Because of American leadership and resolve, the world is changing for the better. Nine months of intense negotiations involving the United States and Great Britain succeeded with Libya, while 12 years of diplomacy with Iraq did not."
Yet Flynt Leverett, the former National Security Council's senior director for Middle Eastern affairs, quickly debunked Bush's claim in a NY Times editorial:
However, by linking shifts in Libya's behavior to the Iraq war, the president misrepresents the real lesson of the Libyan case.
The Iraq war, which had not yet started, was not the driving force behind Libya's move. Rather, Libya was willing to deal because of credible diplomatic representations by the United States over the years, which convinced the Libyans that doing so was critical to achieving their strategic and domestic goals.
Further, it frankly isn't clear whether Libya even has WMD's or WMD programs, emptying the whole Attacking-Iraq-Equals-Libyan-Capitulation equation of relevance.

The lesson is clear: You can make false pronouncements (Gaddafi is dumping WMD programs because he saw what happened to Saddam) that, in the short term, seem to fit the facts (Gaddifi did in fact claim that he will dump his WMD programs, regardless of their existence) and thereby make your policies (pre-emptive war) seem successful. But you can't expect the actual facts (Gaddafi is still a nasty, untrustworthy dictator whose willingness to give up WMDs -- if he has them -- was the result of years of negotiations that probably benefit Qaddafi more than the U.S.) to somehow change and conform to your politically expedient exposition just because, well, you said so. Sooner or later the truth will come out and expose the falsity as fantasy.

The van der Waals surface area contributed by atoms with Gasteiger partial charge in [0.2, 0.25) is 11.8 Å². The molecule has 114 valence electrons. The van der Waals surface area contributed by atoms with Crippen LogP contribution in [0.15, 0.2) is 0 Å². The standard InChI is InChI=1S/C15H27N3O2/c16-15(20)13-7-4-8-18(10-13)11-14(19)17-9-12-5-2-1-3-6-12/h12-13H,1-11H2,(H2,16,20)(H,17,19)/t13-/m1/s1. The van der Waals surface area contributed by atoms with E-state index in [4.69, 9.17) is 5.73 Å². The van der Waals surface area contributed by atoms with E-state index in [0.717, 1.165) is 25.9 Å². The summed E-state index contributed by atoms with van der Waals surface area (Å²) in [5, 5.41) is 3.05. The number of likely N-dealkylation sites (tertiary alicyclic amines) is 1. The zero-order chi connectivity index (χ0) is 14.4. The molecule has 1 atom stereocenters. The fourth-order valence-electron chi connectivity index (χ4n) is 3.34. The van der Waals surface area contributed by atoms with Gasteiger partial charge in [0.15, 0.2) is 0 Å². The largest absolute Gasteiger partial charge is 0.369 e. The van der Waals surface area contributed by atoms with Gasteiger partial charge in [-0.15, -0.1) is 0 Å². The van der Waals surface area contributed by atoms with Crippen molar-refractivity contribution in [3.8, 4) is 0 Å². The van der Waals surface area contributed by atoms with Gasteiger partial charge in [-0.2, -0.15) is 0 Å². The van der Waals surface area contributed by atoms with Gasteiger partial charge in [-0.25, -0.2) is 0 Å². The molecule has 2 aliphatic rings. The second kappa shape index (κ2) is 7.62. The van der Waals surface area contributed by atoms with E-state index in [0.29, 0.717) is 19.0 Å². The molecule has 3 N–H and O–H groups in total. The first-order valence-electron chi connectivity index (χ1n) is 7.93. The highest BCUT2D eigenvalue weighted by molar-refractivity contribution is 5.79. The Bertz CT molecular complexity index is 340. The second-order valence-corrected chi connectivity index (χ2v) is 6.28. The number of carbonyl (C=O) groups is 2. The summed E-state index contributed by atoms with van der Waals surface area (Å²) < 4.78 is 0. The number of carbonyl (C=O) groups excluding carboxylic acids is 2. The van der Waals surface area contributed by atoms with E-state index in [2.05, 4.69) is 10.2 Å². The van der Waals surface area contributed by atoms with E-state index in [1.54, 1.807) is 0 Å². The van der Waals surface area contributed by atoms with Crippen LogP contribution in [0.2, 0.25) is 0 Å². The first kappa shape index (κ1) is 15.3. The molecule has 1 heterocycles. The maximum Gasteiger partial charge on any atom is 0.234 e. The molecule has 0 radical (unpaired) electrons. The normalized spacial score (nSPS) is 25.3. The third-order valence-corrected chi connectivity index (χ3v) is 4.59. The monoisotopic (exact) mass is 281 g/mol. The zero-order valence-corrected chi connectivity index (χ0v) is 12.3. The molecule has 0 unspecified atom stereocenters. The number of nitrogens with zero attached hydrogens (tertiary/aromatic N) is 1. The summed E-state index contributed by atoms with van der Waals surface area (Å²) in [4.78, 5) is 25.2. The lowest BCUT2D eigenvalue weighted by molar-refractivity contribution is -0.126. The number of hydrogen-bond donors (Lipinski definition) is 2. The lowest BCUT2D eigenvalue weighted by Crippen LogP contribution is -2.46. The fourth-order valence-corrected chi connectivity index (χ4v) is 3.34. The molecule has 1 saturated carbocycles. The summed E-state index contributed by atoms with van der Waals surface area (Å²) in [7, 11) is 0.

Are Dick Cheney and the rest of the neocon crew merely dupes of the Chalabi-Iranian spy plot? Willing co-conspirators in a joint Iranian-U.S. scheme? Regardless these people are responsible for lies and manipulations costing thousands of U.S. and Iraqi lives and hundreds of billions of dollars. They shouldn't even be allowed to wait for elections to be tossed out of office. 
Tuesday, May 11, 2004
DUBAI (Reuters) - Al Qaeda's leader in Iraq beheaded an American civilian and vowed more killings in revenge for the abuse of Iraqi prisoners, an Islamist Web site said Tuesday.

A poor quality videotape on the site showed a man dressed in orange overalls sitting bound on a white plastic chair in a bare room, then on the floor with five masked men behind him.

"My name is Nick Berg, my father's name is Michael... I have a brother and sister, David and Sarah," said the bound man, adding he was from Philadelphia.